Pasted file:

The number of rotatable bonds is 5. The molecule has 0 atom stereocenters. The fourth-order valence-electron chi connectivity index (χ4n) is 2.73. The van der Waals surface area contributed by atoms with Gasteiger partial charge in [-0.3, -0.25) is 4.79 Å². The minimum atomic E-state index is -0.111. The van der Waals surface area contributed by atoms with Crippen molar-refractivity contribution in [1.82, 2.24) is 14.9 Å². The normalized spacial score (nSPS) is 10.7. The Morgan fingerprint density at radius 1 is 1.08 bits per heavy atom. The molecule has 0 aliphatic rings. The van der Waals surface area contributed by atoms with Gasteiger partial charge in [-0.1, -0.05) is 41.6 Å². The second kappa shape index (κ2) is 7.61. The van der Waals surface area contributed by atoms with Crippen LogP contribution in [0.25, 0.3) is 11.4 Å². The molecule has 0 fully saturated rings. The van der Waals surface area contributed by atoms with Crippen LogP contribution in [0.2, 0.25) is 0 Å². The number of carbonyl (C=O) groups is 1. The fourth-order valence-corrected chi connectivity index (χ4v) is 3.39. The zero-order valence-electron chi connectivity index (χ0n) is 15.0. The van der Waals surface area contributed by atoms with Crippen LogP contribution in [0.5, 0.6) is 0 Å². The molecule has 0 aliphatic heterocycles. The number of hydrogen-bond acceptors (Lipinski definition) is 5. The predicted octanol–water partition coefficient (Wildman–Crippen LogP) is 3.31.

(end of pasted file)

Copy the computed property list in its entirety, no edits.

The number of rotatable bonds is 5. The molecule has 0 atom stereocenters. The fourth-order valence-electron chi connectivity index (χ4n) is 2.73. The van der Waals surface area contributed by atoms with Gasteiger partial charge in [-0.3, -0.25) is 4.79 Å². The minimum atomic E-state index is -0.111. The van der Waals surface area contributed by atoms with Crippen molar-refractivity contribution in [1.82, 2.24) is 14.9 Å². The normalized spacial score (nSPS) is 10.7. The Morgan fingerprint density at radius 1 is 1.08 bits per heavy atom. The molecule has 0 aliphatic rings. The van der Waals surface area contributed by atoms with Gasteiger partial charge in [-0.1, -0.05) is 41.6 Å². The second kappa shape index (κ2) is 7.61. The van der Waals surface area contributed by atoms with Crippen LogP contribution in [0.25, 0.3) is 11.4 Å². The molecule has 0 fully saturated rings. The van der Waals surface area contributed by atoms with Crippen LogP contribution in [0.2, 0.25) is 0 Å². The number of carbonyl (C=O) groups is 1. The fourth-order valence-corrected chi connectivity index (χ4v) is 3.39. The zero-order valence-electron chi connectivity index (χ0n) is 15.0. The van der Waals surface area contributed by atoms with Crippen LogP contribution in [0.5, 0.6) is 0 Å². The molecule has 0 aliphatic heterocycles. The number of hydrogen-bond acceptors (Lipinski definition) is 5. The predicted octanol–water partition coefficient (Wildman–Crippen LogP) is 3.31.